The GM Mayor's first act on Monday morning was to tour Manchester's streets, speaking to homeless people and launching his Homelessness Fund, and Paul Dennett will also be leading on this policy...
"Homelessness is the scourge of our society in the 21st Century in my opinion" said Dennett "It's an absolute disgrace that we have people sleeping on our streets without a roof over their head. A home is basic human necessity and tackling homelessness and ending rough sleeping by 2020 will be absolutely critical to the success of the Mayorality in Greater Manchester..."
Andy Burnham avoided the Cornerhouse squat on Monday (see here), which is the most visible campaign against homelessness in Greater Manchester and, in answer to a Salford Star question, the new Mayor said he would be happy to talk to the activists...
"I'll be a Mayor for everyone and prepared to listen to everybody, and I'm serious about both ending rough sleeping, ending homelessness and building homes that people can truly afford" he responded "I came to the housing hustings in Salford and it was challenging but I understand the feelings underneath it; that there is a focus on gentrification maybe, and people pushed out of communities.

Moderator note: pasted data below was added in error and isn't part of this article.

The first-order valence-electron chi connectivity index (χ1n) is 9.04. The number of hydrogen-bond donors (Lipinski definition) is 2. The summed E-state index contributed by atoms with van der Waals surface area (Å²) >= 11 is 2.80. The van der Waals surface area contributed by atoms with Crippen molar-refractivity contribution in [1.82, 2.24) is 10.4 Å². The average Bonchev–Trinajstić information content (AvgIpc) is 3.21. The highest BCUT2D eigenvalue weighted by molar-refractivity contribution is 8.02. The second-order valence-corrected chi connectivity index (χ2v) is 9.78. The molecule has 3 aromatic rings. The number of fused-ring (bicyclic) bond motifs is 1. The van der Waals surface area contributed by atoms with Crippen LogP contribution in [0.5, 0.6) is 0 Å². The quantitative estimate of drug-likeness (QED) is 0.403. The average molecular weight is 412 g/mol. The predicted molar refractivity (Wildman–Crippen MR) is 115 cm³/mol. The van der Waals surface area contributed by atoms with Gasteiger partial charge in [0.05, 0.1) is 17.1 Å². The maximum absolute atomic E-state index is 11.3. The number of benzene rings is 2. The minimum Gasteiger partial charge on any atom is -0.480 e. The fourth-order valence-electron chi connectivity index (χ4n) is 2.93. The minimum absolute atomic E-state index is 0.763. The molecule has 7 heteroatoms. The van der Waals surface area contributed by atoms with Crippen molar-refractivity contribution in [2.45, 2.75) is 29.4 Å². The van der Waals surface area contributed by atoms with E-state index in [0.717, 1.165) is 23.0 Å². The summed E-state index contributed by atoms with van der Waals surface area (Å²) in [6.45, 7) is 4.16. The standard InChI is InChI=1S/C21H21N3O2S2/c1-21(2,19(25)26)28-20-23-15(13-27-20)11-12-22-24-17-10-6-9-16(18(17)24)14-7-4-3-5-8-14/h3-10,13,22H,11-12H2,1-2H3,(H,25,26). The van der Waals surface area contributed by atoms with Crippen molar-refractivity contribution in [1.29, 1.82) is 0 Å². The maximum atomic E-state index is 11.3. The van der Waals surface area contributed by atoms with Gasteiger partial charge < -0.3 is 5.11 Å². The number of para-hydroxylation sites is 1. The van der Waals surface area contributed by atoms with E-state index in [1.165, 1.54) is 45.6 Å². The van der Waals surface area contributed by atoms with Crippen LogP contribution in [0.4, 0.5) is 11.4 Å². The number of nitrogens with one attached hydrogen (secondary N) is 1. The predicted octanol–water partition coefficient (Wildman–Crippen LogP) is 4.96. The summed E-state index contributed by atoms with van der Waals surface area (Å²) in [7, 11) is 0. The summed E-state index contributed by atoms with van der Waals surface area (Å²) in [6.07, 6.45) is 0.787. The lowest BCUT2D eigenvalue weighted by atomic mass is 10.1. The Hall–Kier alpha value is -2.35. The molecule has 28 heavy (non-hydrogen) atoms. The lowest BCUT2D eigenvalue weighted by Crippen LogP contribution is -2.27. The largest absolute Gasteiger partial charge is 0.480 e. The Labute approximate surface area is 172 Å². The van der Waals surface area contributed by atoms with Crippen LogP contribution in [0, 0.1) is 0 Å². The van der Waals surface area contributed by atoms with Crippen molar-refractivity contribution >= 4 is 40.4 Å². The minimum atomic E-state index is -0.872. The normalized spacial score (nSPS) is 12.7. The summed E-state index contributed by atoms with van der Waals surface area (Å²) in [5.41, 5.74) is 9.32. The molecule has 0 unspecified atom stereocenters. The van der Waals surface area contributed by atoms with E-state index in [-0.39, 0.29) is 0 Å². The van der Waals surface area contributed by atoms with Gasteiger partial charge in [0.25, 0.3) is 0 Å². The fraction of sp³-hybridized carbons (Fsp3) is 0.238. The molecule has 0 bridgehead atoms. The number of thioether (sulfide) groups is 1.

"I heard that very clearly and I want to build good places for people to live that have that mix, and we don't force anyone out of communities where they grew up" he added "I'm open to discuss these things with anybody..."
* Today's press call was held at Salix Homes' The Hive off Cromwell Road in Charlestown. Named in honour of environmentalist, bee guru and local councillor Harry Davies, the facility allows up to 14 young people, aged 18 to 25, to live in an affordable place while in work, training or education. After the press call, Andy Burnham was shown around what he called a "great example of ensuring the right homes at the right level of affordability in all communities"...